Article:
Ever since Waleed Aly stepped foot into the TV Week Logies arena last year, it has been an experience of mixed emotions for The Project host.
True, he did emerge victorious in 2016 with the Gold Logie and Best Presenter Logie, but as he did, he also endured a storm as his nominations were questioned by some, throwing a range of thinly-veiled racist vitriol his way.
And some of that storm also continued in the wake of his golden win.
So when Waleed arrived on this year’s Logies red carpet, he admitted he was in a reflective mood about the support he received.
“I actually get quite emotional as I remember it, recalling all of that,” he said.
“There were a whole lot of people from this industry - people that I'd never met - who were willing me to it. I think that's a moment that very few people get to experience.
“What it meant more than anything was the warmth that I felt in the Logies room last year.”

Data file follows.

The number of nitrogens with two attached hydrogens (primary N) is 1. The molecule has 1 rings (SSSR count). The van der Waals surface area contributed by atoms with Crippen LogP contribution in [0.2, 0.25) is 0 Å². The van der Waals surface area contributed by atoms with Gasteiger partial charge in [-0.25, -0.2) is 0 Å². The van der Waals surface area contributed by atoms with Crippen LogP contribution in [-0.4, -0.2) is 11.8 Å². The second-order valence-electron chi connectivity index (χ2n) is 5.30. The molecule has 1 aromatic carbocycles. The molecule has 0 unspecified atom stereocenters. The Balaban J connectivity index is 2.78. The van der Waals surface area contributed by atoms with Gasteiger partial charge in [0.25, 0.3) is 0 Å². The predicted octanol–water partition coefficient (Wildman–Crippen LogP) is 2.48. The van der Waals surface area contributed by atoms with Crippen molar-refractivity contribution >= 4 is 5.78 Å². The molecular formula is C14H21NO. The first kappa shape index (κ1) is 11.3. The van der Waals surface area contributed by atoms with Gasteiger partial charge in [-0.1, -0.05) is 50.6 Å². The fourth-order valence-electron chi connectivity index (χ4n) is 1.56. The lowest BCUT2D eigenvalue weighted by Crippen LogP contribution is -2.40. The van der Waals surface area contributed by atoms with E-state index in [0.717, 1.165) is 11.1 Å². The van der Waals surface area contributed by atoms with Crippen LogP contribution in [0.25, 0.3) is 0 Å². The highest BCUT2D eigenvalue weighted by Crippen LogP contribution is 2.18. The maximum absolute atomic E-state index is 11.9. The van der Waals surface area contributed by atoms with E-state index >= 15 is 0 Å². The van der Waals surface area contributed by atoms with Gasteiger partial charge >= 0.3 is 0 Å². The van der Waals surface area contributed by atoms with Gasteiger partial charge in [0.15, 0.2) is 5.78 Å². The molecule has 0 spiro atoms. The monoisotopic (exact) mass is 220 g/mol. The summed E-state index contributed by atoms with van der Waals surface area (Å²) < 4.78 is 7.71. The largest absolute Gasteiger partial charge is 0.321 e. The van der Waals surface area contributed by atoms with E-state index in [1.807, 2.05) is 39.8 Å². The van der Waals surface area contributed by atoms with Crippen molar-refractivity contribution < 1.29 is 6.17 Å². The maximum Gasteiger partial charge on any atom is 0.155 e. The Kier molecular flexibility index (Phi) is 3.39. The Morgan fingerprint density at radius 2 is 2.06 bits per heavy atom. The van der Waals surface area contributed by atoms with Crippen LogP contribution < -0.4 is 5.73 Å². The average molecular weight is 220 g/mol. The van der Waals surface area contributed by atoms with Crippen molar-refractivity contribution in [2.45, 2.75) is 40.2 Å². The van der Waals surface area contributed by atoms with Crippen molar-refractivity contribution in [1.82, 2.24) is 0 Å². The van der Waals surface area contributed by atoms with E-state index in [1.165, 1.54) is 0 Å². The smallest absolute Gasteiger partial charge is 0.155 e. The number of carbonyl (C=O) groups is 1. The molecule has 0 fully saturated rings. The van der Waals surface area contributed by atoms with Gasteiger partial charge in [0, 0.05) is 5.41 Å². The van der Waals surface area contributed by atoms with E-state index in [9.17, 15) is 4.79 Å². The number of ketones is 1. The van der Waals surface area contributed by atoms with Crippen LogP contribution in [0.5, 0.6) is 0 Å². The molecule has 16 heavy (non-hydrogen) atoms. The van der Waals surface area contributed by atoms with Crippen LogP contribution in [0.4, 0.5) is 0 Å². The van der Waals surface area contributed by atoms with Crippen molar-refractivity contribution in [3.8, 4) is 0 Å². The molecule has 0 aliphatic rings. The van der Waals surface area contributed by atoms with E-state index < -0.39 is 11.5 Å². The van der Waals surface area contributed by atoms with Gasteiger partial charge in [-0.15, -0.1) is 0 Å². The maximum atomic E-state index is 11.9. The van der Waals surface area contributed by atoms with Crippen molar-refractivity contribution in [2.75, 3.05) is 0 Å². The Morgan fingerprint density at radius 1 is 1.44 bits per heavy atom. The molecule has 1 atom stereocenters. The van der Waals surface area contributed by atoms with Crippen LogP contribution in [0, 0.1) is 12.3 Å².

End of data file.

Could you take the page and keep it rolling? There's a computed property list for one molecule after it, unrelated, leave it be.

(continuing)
Waleed, 38, walked this year’s Logies red carpet with his stunning wife Dr Susan Carland by his side, and later took out the Best Presenter Logie for the second year in a row.
He admitted he was well aware that many people saw his wins as a victory for broader representation of multi-cultural Australia on TV, but he had a simpler point of view.
“Well, with any luck it just means that this is normal - that it becomes unremarkable, which would be great,” said the Melbourne-born presenter.
“But I think last year, because of the scuttlebutt, it was a sense of it being historic in some way, that a non-white person could win it, which was not really the way I thought about it.
“A lot of that conversation at the time just meant that it was a bit of difference, and in the Logies room, they were ready to embrace the moment. And that was so lovely.”
While the dad of two has in the past acknowledged the support his wife has given him since starting on The Project in 2014, calling her “sharper and wittier and infinitely more charming”, Waleed said the past year of ups and down have been a good lesson in how to roll with the punches.
As for the critics, Waleed confessed, “I tend not to engage that stuff because mostly I think it’s irrelevant. The reality is I have a job to do, I do it and then you just keep turning up. Sometimes for things that are on the outside to get to you, they have to be worthy of being taken seriously.”
He then adds one final quip, “And I just laugh!”
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